In the past, tracheostomy was only used as a last resort when other treatments failed. However, new technology has made this procedure much easier and safer for patients. As a result, some medical conditions now require tracheostomy as part of their treatment plan. 

One such condition is chronic obstructive pulmonary disease (COPD). COPD is a progressive lung disease that causes difficulty breathing due to long-term airway obstruction. Patients with COPD may experience shortness of breath, wheezing, and a persistent cough. In advanced cases of COPD, a tracheostomy may be needed to help the patient breathe more easily. 

Other medical conditions that require tracheostomy include:

It is also necessary for some patients dependent on life support machines such as ventilators. In this case, a tracheostomy tube may be needed to help the patient breathe without relying on the device. 

Tracheostomy is not an easy procedure, and there are risks involved. However, for patients with lung problems, a tracheostomy can provide much-needed relief from breathing difficulties. 

Can you eat with a tracheostomy?

Eating and drinking with a tracheostomy can be challenging. It requires patience, practice, and a few modifications. 

For example, you may need to wear a special protector for meals or use feeding tubes. You may also need to adjust your posture and position to protect the stoma from food particles and liquids that could enter the airway. You should avoid foods that are difficult to chew or swallow.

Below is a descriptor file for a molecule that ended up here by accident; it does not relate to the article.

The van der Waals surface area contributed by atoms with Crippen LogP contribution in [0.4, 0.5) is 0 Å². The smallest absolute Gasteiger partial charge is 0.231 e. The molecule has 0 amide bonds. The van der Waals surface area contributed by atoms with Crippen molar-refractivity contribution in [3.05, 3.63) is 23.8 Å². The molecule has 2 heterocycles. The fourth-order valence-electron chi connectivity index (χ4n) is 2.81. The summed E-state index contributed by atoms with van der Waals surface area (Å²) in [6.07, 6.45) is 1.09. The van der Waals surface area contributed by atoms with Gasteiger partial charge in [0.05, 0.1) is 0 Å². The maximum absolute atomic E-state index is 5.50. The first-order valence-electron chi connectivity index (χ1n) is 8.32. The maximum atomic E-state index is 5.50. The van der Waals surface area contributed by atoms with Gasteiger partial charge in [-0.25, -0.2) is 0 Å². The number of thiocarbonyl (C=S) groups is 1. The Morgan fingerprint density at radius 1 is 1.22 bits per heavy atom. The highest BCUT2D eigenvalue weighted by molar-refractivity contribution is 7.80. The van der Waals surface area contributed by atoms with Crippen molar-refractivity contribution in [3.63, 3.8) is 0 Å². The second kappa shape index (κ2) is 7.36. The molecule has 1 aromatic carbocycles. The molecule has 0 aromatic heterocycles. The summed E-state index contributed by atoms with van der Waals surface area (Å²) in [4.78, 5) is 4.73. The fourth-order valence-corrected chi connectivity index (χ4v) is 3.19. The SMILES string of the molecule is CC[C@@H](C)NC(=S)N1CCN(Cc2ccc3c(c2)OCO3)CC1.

The timing of meals is essential when living with a tracheostomy, too. Eating before suctioning instead of afterward can help reduce the risk of vomiting. Various modifications can be made to make tracheostomy eating easier, such as using straws or special utensils like a spoon-angle device. 

Ultimately, it is essential for patients living with tracheostomies to talk with their healthcare provider about the safest and most effective way to eat and drink safely. 

How long can you live with a tracheostomy?

The answer to this question depends on individual circumstances and can vary greatly. Generally speaking, a tracheostomy is not a limiting factor in terms of life expectancy and many people with tracheostomies live a quality life

Proper care and maintenance are the keys to successful long-term tracheostomy management. You also need regular visits with your healthcare provider to check the condition and placement of your tracheostomy tube and any complications that could arise due to improper care. 

Additionally, you should always practice good hygiene habits when caring for your tracheostomy, such as using a sterile technique and changing the dressing regularly. 

Following these steps and your healthcare provider’s instructions can ensure that your tracheostomy functions properly with a low risk of complications.

Invest in your health today by learning more about tracheostomy solutions 

When transitioning from a ventilator to a tracheostomy, you must have all the information and resources available. We understand the confusion and stress that can come along with this life-changing shift and are here to help. 

At Medical Monks, we proudly offer a selection of top-quality tracheostomy supplies you can purchase without ever leaving home. Contact us today to assist you with the right tracheostomy solution for your condition.

The MEDICAL MONKS STAFF brings to the table decades of combined knowledge and experience in the medical products industry.

Edited for content by ADAM PAGE.

Related Videos

More Blogs

Top Products